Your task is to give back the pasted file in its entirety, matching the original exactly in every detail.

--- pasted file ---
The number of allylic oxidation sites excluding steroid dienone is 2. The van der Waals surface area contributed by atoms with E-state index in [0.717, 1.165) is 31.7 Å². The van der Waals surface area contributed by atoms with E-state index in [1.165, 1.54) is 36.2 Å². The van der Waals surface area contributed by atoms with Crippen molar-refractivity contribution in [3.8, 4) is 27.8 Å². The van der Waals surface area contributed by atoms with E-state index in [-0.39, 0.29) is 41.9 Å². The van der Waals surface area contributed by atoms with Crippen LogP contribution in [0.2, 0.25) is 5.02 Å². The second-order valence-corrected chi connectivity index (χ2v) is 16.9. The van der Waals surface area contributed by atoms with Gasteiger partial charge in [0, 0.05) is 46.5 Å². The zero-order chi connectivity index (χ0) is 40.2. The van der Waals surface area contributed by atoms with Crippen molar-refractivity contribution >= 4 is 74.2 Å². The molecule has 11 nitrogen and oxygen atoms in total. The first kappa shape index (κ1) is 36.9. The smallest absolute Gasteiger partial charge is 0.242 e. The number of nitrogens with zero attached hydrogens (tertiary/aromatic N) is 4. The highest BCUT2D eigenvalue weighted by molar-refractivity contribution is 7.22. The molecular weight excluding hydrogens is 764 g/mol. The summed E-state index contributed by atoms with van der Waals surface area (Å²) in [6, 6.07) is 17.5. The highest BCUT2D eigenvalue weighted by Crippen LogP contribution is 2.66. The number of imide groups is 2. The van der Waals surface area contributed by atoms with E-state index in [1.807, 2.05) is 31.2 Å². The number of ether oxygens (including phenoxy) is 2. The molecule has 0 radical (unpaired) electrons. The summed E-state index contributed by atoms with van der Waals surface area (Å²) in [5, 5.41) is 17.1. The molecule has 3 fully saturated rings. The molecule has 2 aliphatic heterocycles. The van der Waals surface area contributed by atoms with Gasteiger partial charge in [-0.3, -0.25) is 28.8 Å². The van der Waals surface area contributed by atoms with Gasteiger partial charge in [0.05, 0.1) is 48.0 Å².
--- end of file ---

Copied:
The number of allylic oxidation sites excluding steroid dienone is 2. The van der Waals surface area contributed by atoms with E-state index in [0.717, 1.165) is 31.7 Å². The van der Waals surface area contributed by atoms with E-state index in [1.165, 1.54) is 36.2 Å². The van der Waals surface area contributed by atoms with Crippen molar-refractivity contribution in [3.8, 4) is 27.8 Å². The van der Waals surface area contributed by atoms with E-state index in [-0.39, 0.29) is 41.9 Å². The van der Waals surface area contributed by atoms with Crippen LogP contribution in [0.2, 0.25) is 5.02 Å². The second-order valence-corrected chi connectivity index (χ2v) is 16.9. The van der Waals surface area contributed by atoms with Gasteiger partial charge in [0, 0.05) is 46.5 Å². The zero-order chi connectivity index (χ0) is 40.2. The van der Waals surface area contributed by atoms with Crippen molar-refractivity contribution >= 4 is 74.2 Å². The molecule has 11 nitrogen and oxygen atoms in total. The first kappa shape index (κ1) is 36.9. The smallest absolute Gasteiger partial charge is 0.242 e. The number of nitrogens with zero attached hydrogens (tertiary/aromatic N) is 4. The highest BCUT2D eigenvalue weighted by molar-refractivity contribution is 7.22. The molecular weight excluding hydrogens is 764 g/mol. The summed E-state index contributed by atoms with van der Waals surface area (Å²) in [6, 6.07) is 17.5. The highest BCUT2D eigenvalue weighted by Crippen LogP contribution is 2.66. The number of imide groups is 2. The van der Waals surface area contributed by atoms with E-state index in [1.807, 2.05) is 31.2 Å². The number of ether oxygens (including phenoxy) is 2. The molecule has 0 radical (unpaired) electrons. The summed E-state index contributed by atoms with van der Waals surface area (Å²) in [5, 5.41) is 17.1. The molecule has 3 fully saturated rings. The molecule has 2 aliphatic heterocycles. The van der Waals surface area contributed by atoms with Gasteiger partial charge in [-0.3, -0.25) is 28.8 Å². The van der Waals surface area contributed by atoms with Gasteiger partial charge in [0.05, 0.1) is 48.0 Å².